Students shine academically in after-school program at Granite Park Junior High
SOUTH SALT LAKE CITY — Bianca Cherenfant doesn’t always have a bad day at school. But when she does, she waits for the music to blare and the colorful lights to shine, and she gets to singing and dancing.
For Jessica Boss, taking the stage didn’t always come naturally. In fact, the once-shy ninth-grader says she didn’t really find her voice until an after-school program at Granite Park Junior High School encouraged her to break out of her shell.
“It has made me less afraid to stand in front of a crowd. It’s given me a boost of confidence. I am happy to stay after school,” she said.
The afternoon Musical Club, headed by teacher Emily Anderson, brings together students from all backgrounds and ethnicities. The school, which has one of the largest migrant populations in the state, created an after-school program — the Grizzly Academy — to encourage students to get involved and take control of their academic grades.
The program, named after the school’s mascot, began three years ago in partnership with the City of South Salt Lake, according to Chad Reinhart, a professional learning specialist at the school. Funds for the program were provided by a grant secured by the city’s recreation department.
The academy runs from 2:45 to 5:25 p.m. Monday through Thursday. The first hour is dedicated to academics. Students who are failing core classes are referred to after-school tutoring, though many simply stay after school for one-on-one instruction. Many of these students eventually choose to stay for the second-hour activities: the Musical Club, intramural sports, cooking, art, dance, Together Everyone Achieves More, wood shop and the Latino Club.
“Our data shows that students who participate in the Grizzly Academy have fewer failing grades and do better on year-end tests that those who do not,” Reinhart said. “We feel confident that the program is making a difference in the lives of our students not only by helping them to succeed academically, but also by providing them with a safe environment and life-enriching activities."
Anderson has seen the fruits of her labor.
“The kids start out shy,” Anderson said. “But soon they are show stoppers. When they get to high school they move on to choir and theater. Music is such a good way to express yourself.”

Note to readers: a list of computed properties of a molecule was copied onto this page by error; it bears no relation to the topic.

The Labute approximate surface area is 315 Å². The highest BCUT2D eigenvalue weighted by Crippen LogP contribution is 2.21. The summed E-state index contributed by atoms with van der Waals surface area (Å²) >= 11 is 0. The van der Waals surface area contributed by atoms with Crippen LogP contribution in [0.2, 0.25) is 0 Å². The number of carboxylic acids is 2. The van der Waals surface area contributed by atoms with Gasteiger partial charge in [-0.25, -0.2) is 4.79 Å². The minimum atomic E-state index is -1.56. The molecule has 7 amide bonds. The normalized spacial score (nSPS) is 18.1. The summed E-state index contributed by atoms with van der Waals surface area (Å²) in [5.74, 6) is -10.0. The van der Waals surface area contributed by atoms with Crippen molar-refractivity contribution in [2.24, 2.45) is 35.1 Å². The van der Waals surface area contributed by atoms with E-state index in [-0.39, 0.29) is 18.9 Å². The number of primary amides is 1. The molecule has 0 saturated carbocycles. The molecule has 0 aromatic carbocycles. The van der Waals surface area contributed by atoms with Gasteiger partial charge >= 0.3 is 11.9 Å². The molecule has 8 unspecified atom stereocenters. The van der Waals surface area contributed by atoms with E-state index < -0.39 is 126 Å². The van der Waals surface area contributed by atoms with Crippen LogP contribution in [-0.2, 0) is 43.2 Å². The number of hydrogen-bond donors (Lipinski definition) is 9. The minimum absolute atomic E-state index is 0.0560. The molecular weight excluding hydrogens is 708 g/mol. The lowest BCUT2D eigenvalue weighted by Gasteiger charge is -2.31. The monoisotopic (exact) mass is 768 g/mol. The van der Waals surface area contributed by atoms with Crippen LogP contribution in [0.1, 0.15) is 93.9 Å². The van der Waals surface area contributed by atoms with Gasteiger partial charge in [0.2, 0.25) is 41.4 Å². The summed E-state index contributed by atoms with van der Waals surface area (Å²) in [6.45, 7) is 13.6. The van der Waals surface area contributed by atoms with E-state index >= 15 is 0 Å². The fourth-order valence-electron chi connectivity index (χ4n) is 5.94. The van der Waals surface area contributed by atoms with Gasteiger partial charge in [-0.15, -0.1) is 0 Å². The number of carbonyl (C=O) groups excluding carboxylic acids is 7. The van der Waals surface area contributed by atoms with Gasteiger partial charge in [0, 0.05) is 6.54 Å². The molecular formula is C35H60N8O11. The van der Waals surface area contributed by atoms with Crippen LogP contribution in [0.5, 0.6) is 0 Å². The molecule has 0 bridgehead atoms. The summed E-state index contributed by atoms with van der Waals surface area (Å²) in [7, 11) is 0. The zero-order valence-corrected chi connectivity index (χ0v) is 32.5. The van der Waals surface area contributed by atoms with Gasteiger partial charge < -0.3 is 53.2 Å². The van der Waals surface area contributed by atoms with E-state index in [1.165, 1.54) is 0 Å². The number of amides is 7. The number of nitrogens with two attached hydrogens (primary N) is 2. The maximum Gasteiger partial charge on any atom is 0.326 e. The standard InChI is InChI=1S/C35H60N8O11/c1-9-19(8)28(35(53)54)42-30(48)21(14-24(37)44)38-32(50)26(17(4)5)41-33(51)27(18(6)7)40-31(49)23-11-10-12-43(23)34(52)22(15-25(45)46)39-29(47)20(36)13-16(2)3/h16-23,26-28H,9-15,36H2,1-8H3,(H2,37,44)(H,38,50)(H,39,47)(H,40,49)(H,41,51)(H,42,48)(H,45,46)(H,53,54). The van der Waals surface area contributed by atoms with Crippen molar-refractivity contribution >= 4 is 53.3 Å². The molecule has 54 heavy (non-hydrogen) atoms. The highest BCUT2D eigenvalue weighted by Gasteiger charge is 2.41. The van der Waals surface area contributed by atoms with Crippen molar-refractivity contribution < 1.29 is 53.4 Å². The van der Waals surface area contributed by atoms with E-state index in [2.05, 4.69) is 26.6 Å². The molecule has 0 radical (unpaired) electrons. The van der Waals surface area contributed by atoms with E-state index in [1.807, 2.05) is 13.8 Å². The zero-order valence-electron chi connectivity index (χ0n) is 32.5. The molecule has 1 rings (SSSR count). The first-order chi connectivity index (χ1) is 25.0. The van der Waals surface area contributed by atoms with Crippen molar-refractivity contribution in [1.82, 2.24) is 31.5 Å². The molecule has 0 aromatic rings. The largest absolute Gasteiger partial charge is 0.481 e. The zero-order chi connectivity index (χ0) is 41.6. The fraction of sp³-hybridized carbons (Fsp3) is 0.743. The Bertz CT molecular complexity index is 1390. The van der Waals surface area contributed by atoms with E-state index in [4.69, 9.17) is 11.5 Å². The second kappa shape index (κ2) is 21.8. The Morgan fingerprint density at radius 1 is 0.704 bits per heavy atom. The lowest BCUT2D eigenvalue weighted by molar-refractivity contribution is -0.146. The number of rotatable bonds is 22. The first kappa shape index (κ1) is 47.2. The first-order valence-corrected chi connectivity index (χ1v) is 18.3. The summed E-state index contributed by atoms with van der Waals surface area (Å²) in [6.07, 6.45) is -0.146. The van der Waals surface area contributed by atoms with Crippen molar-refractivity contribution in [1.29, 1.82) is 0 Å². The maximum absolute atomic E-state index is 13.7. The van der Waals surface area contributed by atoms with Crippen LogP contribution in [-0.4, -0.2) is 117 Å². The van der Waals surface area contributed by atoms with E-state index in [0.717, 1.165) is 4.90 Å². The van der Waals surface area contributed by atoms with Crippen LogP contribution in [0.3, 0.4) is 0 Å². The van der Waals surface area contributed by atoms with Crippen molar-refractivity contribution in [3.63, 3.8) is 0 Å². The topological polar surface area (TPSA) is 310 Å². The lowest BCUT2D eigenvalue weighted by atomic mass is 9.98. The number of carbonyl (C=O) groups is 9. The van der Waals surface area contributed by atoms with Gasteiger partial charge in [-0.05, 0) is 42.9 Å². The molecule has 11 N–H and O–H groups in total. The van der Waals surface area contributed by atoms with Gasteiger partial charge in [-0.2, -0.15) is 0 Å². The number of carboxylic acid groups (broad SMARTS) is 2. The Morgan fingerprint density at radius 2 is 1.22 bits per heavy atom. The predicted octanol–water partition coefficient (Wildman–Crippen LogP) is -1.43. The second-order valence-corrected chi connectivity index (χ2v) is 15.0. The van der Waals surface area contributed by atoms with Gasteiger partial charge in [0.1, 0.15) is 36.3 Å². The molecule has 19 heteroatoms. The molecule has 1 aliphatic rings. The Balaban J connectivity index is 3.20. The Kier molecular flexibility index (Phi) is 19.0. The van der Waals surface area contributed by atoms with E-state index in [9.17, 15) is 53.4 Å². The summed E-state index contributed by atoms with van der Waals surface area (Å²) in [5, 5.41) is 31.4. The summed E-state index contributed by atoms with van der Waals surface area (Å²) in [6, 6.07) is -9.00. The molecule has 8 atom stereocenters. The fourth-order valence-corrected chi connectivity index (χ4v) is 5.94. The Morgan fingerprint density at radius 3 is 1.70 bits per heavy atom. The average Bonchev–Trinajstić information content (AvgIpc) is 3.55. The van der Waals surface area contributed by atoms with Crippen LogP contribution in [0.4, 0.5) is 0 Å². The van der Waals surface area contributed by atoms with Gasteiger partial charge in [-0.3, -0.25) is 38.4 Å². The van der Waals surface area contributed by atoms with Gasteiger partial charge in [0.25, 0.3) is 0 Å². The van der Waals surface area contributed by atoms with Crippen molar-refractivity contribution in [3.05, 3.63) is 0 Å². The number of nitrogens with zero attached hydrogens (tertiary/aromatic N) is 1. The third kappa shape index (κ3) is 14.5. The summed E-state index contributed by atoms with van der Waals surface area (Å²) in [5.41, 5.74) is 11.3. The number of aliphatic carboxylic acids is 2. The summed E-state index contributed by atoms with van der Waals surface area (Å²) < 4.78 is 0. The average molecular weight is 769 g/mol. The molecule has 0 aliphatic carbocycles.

Anderson started the program after realizing that a lot of students aren’t exposed to the arts. Walk into the school’s auditorium on any given afternoon and you’ll find that is no longer the case.
The musical group not only gives students the opportunity to embrace their inner rock stars; it also gives them a chance to peek back into United States history, a subject that Anderson knows well.
In fact, she was recently selected as the educator of the year by the Utah chapter of the Freedoms Foundation for her ability to get students engaged in history through the use of her musical program.
“Miss Anderson, she's so great,” said student Kelsie Bannon. “She just gives us motivation."
Angie Manzanares is a former teacher and journalist. She currently works for the Granite School District as a public relations specialist. Her hobbies include photography, graphic design, dancing, and screaming at Jazz games.
- Which U.S. cities are the best for upward...
- LDS Church relationship with Boy Scouts in...
- What consumers need to know about chip...
- IRS commits to not target tax-exempt status...
- Imagine Dragons treated like home team at...
- Motley Crue concert delayed about two hours...
- Boy Scouts in Utah, nation face uncertain future
- Merged resorts relying on familiar feel to...
- LDS Church relationship with Boy Scouts... 296
- Boy Scouts in Utah, nation face... 140
- LDS Church 're-evaluating' Scouting... 105
- Profane and acclaimed: 'The Book of... 76
- Most Utahns oppose Supreme Court ruling... 67
- Lee takes on new strategy in fight... 45
- IRS commits to not target tax-exempt... 37
- Is report on building prison in Draper... 35